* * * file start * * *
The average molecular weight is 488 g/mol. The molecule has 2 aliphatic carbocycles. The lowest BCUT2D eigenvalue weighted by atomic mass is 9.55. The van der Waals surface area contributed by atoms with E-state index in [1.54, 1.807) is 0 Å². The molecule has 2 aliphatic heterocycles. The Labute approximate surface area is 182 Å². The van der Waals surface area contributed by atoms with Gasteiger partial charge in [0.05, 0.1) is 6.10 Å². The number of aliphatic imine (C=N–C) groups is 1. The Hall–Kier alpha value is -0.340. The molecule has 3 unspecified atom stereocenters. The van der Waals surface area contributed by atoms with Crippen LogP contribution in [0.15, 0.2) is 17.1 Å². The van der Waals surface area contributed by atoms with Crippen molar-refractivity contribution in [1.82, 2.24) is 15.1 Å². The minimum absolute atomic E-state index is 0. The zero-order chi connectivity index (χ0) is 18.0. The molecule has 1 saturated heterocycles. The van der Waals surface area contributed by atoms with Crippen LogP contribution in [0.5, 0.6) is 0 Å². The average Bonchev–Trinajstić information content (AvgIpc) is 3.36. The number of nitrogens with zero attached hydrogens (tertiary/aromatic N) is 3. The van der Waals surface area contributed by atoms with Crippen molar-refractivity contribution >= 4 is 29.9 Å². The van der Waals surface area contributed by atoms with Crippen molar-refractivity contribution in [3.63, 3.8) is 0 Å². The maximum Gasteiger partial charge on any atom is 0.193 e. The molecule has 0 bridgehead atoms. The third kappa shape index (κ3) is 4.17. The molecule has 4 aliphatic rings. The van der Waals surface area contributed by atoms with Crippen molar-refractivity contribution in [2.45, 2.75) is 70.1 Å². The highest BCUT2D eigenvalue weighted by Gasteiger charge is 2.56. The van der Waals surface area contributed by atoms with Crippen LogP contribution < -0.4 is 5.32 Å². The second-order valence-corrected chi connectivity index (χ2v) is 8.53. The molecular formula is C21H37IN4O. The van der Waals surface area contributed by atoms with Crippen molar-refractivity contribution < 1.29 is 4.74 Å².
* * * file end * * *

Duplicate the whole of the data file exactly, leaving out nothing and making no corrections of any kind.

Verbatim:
The average molecular weight is 488 g/mol. The molecule has 2 aliphatic carbocycles. The lowest BCUT2D eigenvalue weighted by atomic mass is 9.55. The van der Waals surface area contributed by atoms with E-state index in [1.54, 1.807) is 0 Å². The molecule has 2 aliphatic heterocycles. The Labute approximate surface area is 182 Å². The van der Waals surface area contributed by atoms with Gasteiger partial charge in [0.05, 0.1) is 6.10 Å². The number of aliphatic imine (C=N–C) groups is 1. The Hall–Kier alpha value is -0.340. The molecule has 3 unspecified atom stereocenters. The van der Waals surface area contributed by atoms with Crippen LogP contribution in [0.15, 0.2) is 17.1 Å². The van der Waals surface area contributed by atoms with Crippen molar-refractivity contribution in [1.82, 2.24) is 15.1 Å². The minimum absolute atomic E-state index is 0. The zero-order chi connectivity index (χ0) is 18.0. The molecule has 1 saturated heterocycles. The van der Waals surface area contributed by atoms with Crippen LogP contribution in [0.5, 0.6) is 0 Å². The average Bonchev–Trinajstić information content (AvgIpc) is 3.36. The number of nitrogens with zero attached hydrogens (tertiary/aromatic N) is 3. The van der Waals surface area contributed by atoms with Crippen molar-refractivity contribution >= 4 is 29.9 Å². The van der Waals surface area contributed by atoms with Crippen molar-refractivity contribution in [3.63, 3.8) is 0 Å². The maximum Gasteiger partial charge on any atom is 0.193 e. The molecule has 0 bridgehead atoms. The third kappa shape index (κ3) is 4.17. The molecule has 4 aliphatic rings. The van der Waals surface area contributed by atoms with Crippen molar-refractivity contribution in [2.45, 2.75) is 70.1 Å². The highest BCUT2D eigenvalue weighted by Gasteiger charge is 2.56. The van der Waals surface area contributed by atoms with Crippen LogP contribution < -0.4 is 5.32 Å². The second-order valence-corrected chi connectivity index (χ2v) is 8.53. The molecular formula is C21H37IN4O. The van der Waals surface area contributed by atoms with Crippen molar-refractivity contribution < 1.29 is 4.74 Å².